If you Google the meaning for a chimera you are rather faced with an exotic explanation of "a fire-breathing female monster with the head of a lion, a body of a goat, and a tail of a serpent," which I think we can all admit seems awesome.
Instagram Post Concerning the Orphaned Kitten
Such a beast is sadly confined to mythology but chimeras walk within us. One potential peach of an instance was introduced currently on the Instagram account @kittenitwithkiki (a page looking after and showing love to animals that visits the Nashville Cat Rescue) which released photos of a kitten that has a half black and half ginger face. They gave the precious floof a name, Apricot
"Have you met Apricot?" the Nashville Cat Rescue wrote in a post on Instagram concerning the orphaned kitten. "This unique baby was found with her brother during a construction project. The two were introduced to our mama duo, Olive and Pickle, who welcomed them into their family without hesitation."
In a message to IFLScience on Instagram, @kittenitwithkiki revealed that neither Apricot nor her littermates are ready for adoption at this point in time.
Clarification With DNA Test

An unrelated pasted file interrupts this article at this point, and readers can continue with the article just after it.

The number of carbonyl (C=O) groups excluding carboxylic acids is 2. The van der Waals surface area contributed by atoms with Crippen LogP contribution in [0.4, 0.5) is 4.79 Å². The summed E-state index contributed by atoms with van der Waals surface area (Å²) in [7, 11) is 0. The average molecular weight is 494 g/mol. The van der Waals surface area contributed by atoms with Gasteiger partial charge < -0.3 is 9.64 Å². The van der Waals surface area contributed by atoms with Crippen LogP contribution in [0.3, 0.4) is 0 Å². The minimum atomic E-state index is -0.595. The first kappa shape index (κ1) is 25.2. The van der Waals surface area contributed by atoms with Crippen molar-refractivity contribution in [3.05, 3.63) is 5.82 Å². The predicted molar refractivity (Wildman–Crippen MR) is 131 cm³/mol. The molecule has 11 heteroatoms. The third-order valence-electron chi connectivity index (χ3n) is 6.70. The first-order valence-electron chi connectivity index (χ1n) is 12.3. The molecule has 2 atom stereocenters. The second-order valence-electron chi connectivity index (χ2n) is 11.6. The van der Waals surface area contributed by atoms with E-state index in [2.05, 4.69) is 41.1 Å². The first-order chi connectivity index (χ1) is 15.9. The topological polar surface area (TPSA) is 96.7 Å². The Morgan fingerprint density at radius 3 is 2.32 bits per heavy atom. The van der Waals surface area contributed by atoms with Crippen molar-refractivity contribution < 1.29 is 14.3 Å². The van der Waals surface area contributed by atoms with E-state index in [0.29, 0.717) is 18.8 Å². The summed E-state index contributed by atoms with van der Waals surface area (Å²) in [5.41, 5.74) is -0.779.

With Apricot's two-tonal face demarcated down the middle, it's likely that Apricot could be a chimera, but it can't be clarified without a DNA test. Heterochromia (having different eye color) would be another sign of a chimera but just being a juvenile, the eye of Apricot eyes have not yet ripened so it's too soon to know what the color of their eyes will be.
Many kittens begin with the closure of their eyes, and when they open them at first they will be blue. This can change when the kitten is close to seven weeks old, depending on the type of genes they possess and the quantity of pigment they code for.
Chimeras come to existence when two embryos come together in the womb, producing one animal that possesses two sets of DNA. While uncommon, there have been undisputed cases among humans with the inclusion of this man whose chimerism complicated the outcomes of his paternity test.
An American singer found out she had tetragametic chimerism after making research on an uncommon birthmark that ran down the middle of her body. Estimates differ, but most sources propose there have only been about 100 cases recorded in humans.
According to a professor at the University of California, Leslie Lyons, who had a conversation with National Geographic on the topic, Chimeras within cats are not so uncommon. According to Lyons, several male tortoiseshell cats are truly chimeras as their features mottled coat can be the outcome of an extra X chromosome, thereby making the animal XXY rather than XY.
Female tortoiseshells can don the coat even without the extra chromosome because they already possess two X chromosomes.
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